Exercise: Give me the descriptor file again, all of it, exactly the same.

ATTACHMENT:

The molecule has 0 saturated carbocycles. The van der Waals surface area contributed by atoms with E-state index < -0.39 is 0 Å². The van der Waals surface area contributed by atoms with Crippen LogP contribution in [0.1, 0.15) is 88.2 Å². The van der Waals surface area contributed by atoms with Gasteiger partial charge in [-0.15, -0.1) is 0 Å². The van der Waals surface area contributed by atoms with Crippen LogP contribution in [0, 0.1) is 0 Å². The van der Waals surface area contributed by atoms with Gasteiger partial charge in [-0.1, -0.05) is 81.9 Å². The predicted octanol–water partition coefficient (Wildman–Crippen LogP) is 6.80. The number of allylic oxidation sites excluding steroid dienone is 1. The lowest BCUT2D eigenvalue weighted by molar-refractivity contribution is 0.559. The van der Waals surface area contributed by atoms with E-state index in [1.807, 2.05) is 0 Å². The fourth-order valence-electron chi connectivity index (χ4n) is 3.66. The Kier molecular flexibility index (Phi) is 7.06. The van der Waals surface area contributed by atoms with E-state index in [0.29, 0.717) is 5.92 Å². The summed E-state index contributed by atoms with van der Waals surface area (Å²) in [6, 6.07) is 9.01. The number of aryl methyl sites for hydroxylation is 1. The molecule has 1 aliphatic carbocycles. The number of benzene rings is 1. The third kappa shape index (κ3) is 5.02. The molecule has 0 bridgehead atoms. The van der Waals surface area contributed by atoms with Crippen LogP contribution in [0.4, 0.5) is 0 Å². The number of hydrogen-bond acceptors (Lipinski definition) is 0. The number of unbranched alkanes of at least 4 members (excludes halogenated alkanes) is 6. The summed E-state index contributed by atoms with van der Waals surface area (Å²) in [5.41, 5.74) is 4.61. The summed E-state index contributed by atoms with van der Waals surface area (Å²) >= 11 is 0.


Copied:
The molecule has 0 saturated carbocycles. The van der Waals surface area contributed by atoms with E-state index < -0.39 is 0 Å². The van der Waals surface area contributed by atoms with Crippen LogP contribution in [0.1, 0.15) is 88.2 Å². The van der Waals surface area contributed by atoms with Gasteiger partial charge in [-0.15, -0.1) is 0 Å². The van der Waals surface area contributed by atoms with Crippen LogP contribution in [0, 0.1) is 0 Å². The van der Waals surface area contributed by atoms with Gasteiger partial charge in [-0.1, -0.05) is 81.9 Å². The predicted octanol–water partition coefficient (Wildman–Crippen LogP) is 6.80. The number of allylic oxidation sites excluding steroid dienone is 1. The lowest BCUT2D eigenvalue weighted by molar-refractivity contribution is 0.559. The van der Waals surface area contributed by atoms with E-state index in [1.807, 2.05) is 0 Å². The fourth-order valence-electron chi connectivity index (χ4n) is 3.66. The Kier molecular flexibility index (Phi) is 7.06. The van der Waals surface area contributed by atoms with E-state index in [0.29, 0.717) is 5.92 Å². The summed E-state index contributed by atoms with van der Waals surface area (Å²) in [6, 6.07) is 9.01. The number of aryl methyl sites for hydroxylation is 1. The molecule has 1 aliphatic carbocycles. The number of benzene rings is 1. The third kappa shape index (κ3) is 5.02. The molecule has 0 bridgehead atoms. The van der Waals surface area contributed by atoms with Crippen LogP contribution in [0.4, 0.5) is 0 Å². The number of hydrogen-bond acceptors (Lipinski definition) is 0. The number of unbranched alkanes of at least 4 members (excludes halogenated alkanes) is 6. The summed E-state index contributed by atoms with van der Waals surface area (Å²) in [5.41, 5.74) is 4.61. The summed E-state index contributed by atoms with van der Waals surface area (Å²) >= 11 is 0.